Off-campus fire displaces students



David Saenz

LOWER MERION – Several University students found themselves displaced in the wake of an off-campus four-alarm apartment fire Sunday afternoon.

Authorities said the fire began in the kitchen of apartment 11 of the three-story Bienville Apartments located at 256 W. Montgomery Ave. The blaze then spread to the apartment’s roof and living room. Many other apartments in the complex suffered smoke and water damage.

It took five fire companies nearly two hours to extinguish the blaze.

No tenants were injured during the fire, but Charles McGarvey, Lower Merion Township deputy fire marshall, reported a firefighter from Bryn Mawr Fire Co. was injured fighting the blaze.

According to McGarvey, the fire started when cooking grease left on the stove ignited. The tenants had used the grease to cook french fries earlier in the afternoon.

Many residents of the complex said the tenants of apartment 11 were downstairs when the fire began. It remains unclear whether these tenants attend the University.

The Office for Residence Life offered to provide the displaced students with either temporary or permanent housing in Pennswood Hall of Harcum College. The University regularly rents space in this building.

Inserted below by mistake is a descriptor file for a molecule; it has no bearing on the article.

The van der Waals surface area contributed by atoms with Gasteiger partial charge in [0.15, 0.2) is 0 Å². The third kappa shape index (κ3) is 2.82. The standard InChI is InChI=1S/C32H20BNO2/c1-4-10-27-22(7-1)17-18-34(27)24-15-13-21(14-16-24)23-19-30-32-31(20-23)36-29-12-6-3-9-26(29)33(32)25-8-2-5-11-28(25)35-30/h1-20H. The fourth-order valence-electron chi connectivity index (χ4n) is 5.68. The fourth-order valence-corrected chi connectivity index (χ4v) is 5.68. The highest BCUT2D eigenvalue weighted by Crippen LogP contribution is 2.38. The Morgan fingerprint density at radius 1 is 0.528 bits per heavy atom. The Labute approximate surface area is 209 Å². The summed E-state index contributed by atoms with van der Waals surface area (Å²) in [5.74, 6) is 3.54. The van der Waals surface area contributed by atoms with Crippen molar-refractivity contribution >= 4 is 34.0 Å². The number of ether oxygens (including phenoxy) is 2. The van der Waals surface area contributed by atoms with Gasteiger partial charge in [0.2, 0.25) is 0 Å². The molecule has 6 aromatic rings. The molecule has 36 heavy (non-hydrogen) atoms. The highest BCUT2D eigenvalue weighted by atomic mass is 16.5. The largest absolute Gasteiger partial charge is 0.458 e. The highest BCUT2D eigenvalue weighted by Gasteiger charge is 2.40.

According to Marie Schauder, assistant director for housing services, three students have inquired about relocating to Pennswood Hall, but none have committed to do so. The Office for Residence Life also provided the students with information about possible off-campus housing accommodations.

Senior Chris Alter, who lived across the hall from apartment 11, said the fire spread through the roof of the building and began coming into his kitchen.

“When the fire started, the central fire alarm didn’t go off,” he said. “My roommate and I had to go pull the alarm.”

According to Alter, the only alarm that sounded on its own was in the room with the fire.

McGarvey said the fire alarms in the building worked properly.

Senior Tim McGovern learned of the fire when he woke from a nap. He went out to his porch and could see smoke billowing from the roof and an upstairs window. When he opened the door to his apartment, he saw smoke in the hallway.

“I grabbed my computer and ran outside,” McGovern said.

McGovern plans to permanently move from the Bienville Apartments. “[My roommates and I] approached the landlords because we wanted to get out of the lease. They were pretty cool about it,” he said. McGovern expects his landlords to return his security deposit and the last month’s rent.

One of the largest complaints in the aftermath of the fire was the smoky smell penetrating the building. “It smells like someone had a barbecue in our apartment and barbecued our stuff,” Alter said.

“I left my desk and bed behind,” McGovern agreed.

Fire companies from Ardmore, Bryn Mawr, Gladwyne, Penn Wynne and Narberth responded.

The apartment’s landlords, John and Mary Dougherty, did not return phone messages seeking comment at press time.